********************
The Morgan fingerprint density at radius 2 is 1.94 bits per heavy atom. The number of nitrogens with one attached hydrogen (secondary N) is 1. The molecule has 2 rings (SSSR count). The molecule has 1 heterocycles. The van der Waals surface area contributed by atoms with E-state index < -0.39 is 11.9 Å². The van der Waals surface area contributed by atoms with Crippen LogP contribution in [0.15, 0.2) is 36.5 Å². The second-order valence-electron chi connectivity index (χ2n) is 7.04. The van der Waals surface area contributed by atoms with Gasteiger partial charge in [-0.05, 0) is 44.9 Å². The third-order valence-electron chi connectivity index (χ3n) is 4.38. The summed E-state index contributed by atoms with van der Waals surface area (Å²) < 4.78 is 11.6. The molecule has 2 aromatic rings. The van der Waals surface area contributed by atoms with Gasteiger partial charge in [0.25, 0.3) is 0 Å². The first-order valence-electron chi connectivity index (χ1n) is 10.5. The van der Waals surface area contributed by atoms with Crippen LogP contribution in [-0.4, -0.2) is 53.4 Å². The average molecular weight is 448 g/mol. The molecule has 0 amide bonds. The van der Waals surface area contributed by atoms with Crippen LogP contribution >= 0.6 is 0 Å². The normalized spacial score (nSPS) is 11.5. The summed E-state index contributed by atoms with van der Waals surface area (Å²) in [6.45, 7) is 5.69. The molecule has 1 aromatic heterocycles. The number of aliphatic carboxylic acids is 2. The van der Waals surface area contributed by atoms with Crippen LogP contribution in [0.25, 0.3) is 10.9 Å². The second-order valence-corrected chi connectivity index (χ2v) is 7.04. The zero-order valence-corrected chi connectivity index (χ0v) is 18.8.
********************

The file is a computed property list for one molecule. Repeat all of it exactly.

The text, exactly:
The Morgan fingerprint density at radius 2 is 1.94 bits per heavy atom. The number of nitrogens with one attached hydrogen (secondary N) is 1. The molecule has 2 rings (SSSR count). The molecule has 1 heterocycles. The van der Waals surface area contributed by atoms with E-state index < -0.39 is 11.9 Å². The van der Waals surface area contributed by atoms with Crippen LogP contribution in [0.15, 0.2) is 36.5 Å². The second-order valence-electron chi connectivity index (χ2n) is 7.04. The van der Waals surface area contributed by atoms with Gasteiger partial charge in [-0.05, 0) is 44.9 Å². The third-order valence-electron chi connectivity index (χ3n) is 4.38. The summed E-state index contributed by atoms with van der Waals surface area (Å²) < 4.78 is 11.6. The molecule has 2 aromatic rings. The van der Waals surface area contributed by atoms with Gasteiger partial charge in [0.25, 0.3) is 0 Å². The first-order valence-electron chi connectivity index (χ1n) is 10.5. The van der Waals surface area contributed by atoms with Crippen LogP contribution in [-0.4, -0.2) is 53.4 Å². The average molecular weight is 448 g/mol. The molecule has 0 amide bonds. The van der Waals surface area contributed by atoms with Crippen LogP contribution >= 0.6 is 0 Å². The normalized spacial score (nSPS) is 11.5. The summed E-state index contributed by atoms with van der Waals surface area (Å²) in [6.45, 7) is 5.69. The molecule has 1 aromatic heterocycles. The number of aliphatic carboxylic acids is 2. The van der Waals surface area contributed by atoms with Crippen LogP contribution in [0.25, 0.3) is 10.9 Å². The second-order valence-corrected chi connectivity index (χ2v) is 7.04. The zero-order valence-corrected chi connectivity index (χ0v) is 18.8.